Scuttle, scurry, scamper, skedaddle, sprint are comparable when they mean to move briskly by or as if by running.
Scuttle, scurry, and scamper all imply a rapid erratic progress of or as if of a small active animal but each may carry quite distinctive suggestions.
Scuttle tends to suggest an irregular, precipitous, and seemingly awkward gait (as of a spider or crab) in which speed often appears to be attained with effort.
Scurry more often conveys the impression of a neat briskness (as of a mouse or squirrel) and often of abrupt changes in direction or speed.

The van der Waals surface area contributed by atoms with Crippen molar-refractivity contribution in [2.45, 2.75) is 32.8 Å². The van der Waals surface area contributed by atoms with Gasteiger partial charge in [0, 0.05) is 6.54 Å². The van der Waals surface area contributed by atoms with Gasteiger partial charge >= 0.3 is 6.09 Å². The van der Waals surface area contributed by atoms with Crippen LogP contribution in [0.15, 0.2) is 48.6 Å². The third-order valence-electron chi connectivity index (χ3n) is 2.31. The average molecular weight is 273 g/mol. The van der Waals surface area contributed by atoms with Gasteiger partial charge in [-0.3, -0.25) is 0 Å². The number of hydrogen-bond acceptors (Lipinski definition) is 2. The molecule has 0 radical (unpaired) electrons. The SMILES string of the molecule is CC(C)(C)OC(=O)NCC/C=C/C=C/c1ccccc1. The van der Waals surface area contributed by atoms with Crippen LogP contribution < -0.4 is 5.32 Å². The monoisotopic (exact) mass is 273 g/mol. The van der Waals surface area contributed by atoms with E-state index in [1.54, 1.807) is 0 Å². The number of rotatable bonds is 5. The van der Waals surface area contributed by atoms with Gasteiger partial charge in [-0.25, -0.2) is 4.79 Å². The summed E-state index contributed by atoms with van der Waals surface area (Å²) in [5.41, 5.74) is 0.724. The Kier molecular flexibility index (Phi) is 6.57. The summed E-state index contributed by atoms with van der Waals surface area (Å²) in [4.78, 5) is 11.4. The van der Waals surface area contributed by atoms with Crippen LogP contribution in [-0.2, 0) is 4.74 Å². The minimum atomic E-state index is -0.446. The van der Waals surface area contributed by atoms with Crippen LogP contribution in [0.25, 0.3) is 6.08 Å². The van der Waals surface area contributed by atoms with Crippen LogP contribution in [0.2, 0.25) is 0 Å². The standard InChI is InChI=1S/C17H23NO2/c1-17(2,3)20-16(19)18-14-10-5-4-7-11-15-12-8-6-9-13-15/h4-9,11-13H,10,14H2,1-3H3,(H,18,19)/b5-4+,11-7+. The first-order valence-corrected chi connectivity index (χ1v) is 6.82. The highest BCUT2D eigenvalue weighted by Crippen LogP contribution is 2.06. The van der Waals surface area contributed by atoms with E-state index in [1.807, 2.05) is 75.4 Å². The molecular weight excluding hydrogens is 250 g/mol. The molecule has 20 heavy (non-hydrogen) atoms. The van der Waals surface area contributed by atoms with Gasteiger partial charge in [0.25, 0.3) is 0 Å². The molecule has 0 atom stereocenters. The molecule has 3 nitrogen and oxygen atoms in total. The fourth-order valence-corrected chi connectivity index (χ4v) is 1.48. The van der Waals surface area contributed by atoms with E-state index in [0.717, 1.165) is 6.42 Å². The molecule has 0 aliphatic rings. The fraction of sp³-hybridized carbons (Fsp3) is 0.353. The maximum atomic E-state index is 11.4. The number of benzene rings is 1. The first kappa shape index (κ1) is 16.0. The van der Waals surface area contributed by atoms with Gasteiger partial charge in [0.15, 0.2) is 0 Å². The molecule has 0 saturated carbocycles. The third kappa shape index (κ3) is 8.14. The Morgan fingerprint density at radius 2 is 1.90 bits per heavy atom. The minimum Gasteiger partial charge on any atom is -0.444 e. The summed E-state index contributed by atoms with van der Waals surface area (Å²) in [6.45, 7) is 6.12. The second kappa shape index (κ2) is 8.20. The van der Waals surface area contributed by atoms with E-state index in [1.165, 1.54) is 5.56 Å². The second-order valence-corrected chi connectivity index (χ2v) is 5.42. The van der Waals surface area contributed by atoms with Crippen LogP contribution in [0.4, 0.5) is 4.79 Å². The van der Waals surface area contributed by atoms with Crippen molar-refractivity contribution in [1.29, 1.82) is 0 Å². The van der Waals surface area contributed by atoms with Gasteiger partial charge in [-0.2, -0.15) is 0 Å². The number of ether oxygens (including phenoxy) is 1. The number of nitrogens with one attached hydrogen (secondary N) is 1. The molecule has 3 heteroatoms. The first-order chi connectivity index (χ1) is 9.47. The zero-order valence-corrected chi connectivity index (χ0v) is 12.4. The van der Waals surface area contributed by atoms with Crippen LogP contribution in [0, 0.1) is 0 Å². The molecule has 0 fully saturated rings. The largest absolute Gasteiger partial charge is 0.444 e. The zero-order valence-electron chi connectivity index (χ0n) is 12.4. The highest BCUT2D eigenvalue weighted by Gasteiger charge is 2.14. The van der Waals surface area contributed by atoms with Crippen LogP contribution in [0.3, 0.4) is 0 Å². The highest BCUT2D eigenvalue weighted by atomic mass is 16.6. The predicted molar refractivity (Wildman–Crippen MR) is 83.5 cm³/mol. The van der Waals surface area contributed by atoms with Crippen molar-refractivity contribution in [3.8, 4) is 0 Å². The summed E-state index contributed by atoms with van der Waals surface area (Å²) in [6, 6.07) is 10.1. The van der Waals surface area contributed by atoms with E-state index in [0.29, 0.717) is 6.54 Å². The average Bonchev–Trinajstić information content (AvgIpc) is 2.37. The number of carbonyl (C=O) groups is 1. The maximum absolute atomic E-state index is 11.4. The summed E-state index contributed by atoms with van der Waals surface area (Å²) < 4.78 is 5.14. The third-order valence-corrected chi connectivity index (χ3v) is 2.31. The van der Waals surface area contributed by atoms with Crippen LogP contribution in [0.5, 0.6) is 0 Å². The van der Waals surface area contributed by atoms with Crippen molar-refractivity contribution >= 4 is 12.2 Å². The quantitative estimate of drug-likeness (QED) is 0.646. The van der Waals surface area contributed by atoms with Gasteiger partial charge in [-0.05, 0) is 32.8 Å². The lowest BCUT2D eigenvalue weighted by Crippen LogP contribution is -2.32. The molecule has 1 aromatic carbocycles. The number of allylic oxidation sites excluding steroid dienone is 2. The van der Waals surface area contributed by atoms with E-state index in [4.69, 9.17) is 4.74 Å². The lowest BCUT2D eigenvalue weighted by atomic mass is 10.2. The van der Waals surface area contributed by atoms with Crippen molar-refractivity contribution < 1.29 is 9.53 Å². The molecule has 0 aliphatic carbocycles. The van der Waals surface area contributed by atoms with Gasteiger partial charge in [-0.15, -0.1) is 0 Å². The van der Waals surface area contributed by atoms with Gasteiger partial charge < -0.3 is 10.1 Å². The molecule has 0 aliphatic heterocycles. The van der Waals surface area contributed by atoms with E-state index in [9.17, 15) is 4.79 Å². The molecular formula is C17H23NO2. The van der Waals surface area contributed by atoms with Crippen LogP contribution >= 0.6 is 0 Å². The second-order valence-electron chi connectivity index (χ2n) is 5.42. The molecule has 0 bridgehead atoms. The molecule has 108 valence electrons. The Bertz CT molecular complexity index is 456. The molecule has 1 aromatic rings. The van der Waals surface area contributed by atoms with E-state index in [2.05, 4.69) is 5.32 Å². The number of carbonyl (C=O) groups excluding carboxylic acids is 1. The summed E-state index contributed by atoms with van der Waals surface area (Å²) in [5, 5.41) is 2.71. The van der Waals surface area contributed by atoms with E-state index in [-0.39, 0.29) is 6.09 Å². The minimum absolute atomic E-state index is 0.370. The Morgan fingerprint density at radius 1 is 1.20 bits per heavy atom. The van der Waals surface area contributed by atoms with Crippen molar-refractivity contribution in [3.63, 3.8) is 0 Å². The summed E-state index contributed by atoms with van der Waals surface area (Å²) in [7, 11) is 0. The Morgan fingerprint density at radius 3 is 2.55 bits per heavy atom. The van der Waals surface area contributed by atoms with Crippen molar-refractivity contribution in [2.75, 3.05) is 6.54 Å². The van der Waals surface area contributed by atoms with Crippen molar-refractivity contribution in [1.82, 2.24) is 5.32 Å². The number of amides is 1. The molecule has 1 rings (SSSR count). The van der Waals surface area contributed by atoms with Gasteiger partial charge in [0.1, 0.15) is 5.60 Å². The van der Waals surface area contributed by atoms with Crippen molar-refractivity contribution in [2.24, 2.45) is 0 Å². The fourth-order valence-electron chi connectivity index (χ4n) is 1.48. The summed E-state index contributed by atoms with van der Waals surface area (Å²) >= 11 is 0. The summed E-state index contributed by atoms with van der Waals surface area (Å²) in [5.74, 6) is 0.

Scamper suggests nimbleness in movement and typically applies to playful gamboling (as of children or young animals), but it may stress urgency and then imply such motives as fear or need of shelter.
Skedaddle typically applies to human movement and distinctively implies a hasty departing for cause, sometimes even a panic flight.
Sprint implies movement at top speed and typically suggests an output of energy that can only briefly be maintained; it is particularly appropriate when the notion to be conveyed is one of an urgent effort of speed to attain an immediate end.